The internal resistance was investigated by EIS. The impedance spectra of the cells prepared Selleck PF2341066 using various amounts of nanorods sintered at 850°C are presented in Figure 2. The semicircles are related to the electron transfer resistance and the tendency
of recombination at the TiO2/electrolyte interface . The arc decreased with increasing amount of nanorods until 7 wt.% and then increased. The 1-D nanorods improved the charge transport and decreased electron recombination by providing fast moving paths for electrons. Although 1-D nanostructured nanorods have been proven to deliver a higher short-circuit photocurrent density (J sc) than TiO2 nanoparticles, too many large rutile nanorods could become a barrier for the electrons due to the higher energy level of the rutile phase. Figure 2 Impedance spectra of the cells with the rutile nanorods. Figures 3 and 4 show the electron diffusion coefficients (D n) and lifetimes (τ r) of the rutile TiO2
nanorods as a function of J sc. The D n and τ r values were determined by the photocurrent and photovoltage transients induced by a stepwise SYN-117 cell line change in the laser light intensity controlled with a function generator. The trends of diffusion coefficients by TiO2 structures are known to be reasonably consistent selleck products with the resistances in the TiO2 film determined by EIS [22, 23]. In Figure 3, all the DSSCs with 1-D rutile nanorods have a higher J sc than the 0 wt.% TiO2 electrode. Table 1 shows that the diffusion coefficients of the electrode with the 1-D rutile nanorods are higher than those of the electrode without the nanorods. However, the value of the diffusion however coefficient at the electrode with 15 wt.% nanorods decreased due to the higher energy level of the rutile phase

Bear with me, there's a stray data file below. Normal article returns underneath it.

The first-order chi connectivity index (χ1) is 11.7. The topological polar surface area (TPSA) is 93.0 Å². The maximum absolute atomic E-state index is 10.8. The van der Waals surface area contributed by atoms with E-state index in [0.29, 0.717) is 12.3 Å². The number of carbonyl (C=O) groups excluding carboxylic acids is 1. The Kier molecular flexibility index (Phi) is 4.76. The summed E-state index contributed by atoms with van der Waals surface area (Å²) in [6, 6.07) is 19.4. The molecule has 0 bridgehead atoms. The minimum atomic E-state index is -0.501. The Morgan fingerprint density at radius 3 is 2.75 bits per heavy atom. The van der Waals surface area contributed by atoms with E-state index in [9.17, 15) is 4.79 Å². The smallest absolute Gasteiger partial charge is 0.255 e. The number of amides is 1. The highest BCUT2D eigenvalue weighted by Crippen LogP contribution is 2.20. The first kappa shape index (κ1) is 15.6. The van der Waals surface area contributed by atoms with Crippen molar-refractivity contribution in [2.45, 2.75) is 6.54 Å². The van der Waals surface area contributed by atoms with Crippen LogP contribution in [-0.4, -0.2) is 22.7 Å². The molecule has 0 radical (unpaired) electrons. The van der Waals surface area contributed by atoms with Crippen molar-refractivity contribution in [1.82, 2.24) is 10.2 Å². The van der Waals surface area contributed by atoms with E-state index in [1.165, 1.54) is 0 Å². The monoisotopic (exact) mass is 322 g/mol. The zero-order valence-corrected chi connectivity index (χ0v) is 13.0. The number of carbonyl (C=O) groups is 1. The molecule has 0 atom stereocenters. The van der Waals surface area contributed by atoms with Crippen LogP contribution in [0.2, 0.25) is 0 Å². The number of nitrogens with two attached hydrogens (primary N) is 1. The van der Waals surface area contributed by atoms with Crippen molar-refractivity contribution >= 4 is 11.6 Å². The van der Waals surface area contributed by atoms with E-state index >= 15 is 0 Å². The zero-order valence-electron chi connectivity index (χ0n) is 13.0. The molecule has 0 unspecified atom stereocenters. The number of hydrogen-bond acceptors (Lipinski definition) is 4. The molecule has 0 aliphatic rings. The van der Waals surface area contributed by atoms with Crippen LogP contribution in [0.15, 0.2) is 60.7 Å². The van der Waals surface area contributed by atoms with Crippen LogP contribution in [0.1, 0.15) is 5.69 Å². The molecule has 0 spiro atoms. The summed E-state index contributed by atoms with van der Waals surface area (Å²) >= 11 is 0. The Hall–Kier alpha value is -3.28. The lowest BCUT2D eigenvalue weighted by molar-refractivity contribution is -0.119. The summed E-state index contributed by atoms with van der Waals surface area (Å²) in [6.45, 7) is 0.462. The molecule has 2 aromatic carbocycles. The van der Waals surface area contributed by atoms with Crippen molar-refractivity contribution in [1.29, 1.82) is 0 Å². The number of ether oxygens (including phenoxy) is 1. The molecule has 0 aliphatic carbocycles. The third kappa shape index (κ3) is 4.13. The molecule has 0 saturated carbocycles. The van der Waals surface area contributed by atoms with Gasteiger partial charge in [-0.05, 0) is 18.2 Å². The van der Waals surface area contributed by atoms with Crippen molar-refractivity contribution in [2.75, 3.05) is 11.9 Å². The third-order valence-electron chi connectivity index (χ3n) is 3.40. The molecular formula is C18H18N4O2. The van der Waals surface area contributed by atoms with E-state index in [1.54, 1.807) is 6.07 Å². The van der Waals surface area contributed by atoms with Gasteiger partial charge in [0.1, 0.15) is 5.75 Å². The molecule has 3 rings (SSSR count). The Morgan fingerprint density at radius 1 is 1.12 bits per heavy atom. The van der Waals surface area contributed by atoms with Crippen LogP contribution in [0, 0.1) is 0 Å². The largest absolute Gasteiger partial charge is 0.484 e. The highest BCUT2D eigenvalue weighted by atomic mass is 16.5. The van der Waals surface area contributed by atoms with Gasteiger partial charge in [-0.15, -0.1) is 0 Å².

in the nanorods. In Figure 4, the J sc of the electrode with the 1-D nanorods is also increased. The lifetime of the electrodes with rutile nanorods is relatively similar to the 0 wt.% electrode at 3, 5, and 15 wt.% and higher at 7 and 10 wt.%. The 1-D nanorods with the increased τ r values can provide an electron pathway. The improved diffusion coefficient and the provided electron pathway result in a synergistic effect that increases the J sc. Figure 3 Electron diffusion coefficients ( D n ) for the DSSCs with the 1-D rutile nanorods. Figure 4 Electron lifetimes ( τ r ) for the DSSCs with the 1-D rutile nanorods. Table 1 Diffusion coefficients and lifetime values of the DSSCs with 1-D rutile nanorods at 1-V light intensity 0 wt.% 3 wt.% 5 wt.% 7 wt.% 10 wt.% 15 wt.% Diffusion coefficient (cm2 s−1) 2.40E−05 3.03E−05 2.89E−05 2.76E−05 2.63E−05 1.99E−05 Lifetime (τ r) (ms) 70.9 70.9 70.9 75.5 75.5 70.9 Table 2 shows the performances of the DSSCs with the 1-D structured rutile nanorods. The J sc value increased with increasing amount of nanorods until 10 wt.% and then decreased at 15 wt.%. The conversion efficiency of the cells using the rutile-phase nanorods was improved depending on the amount of nanorods.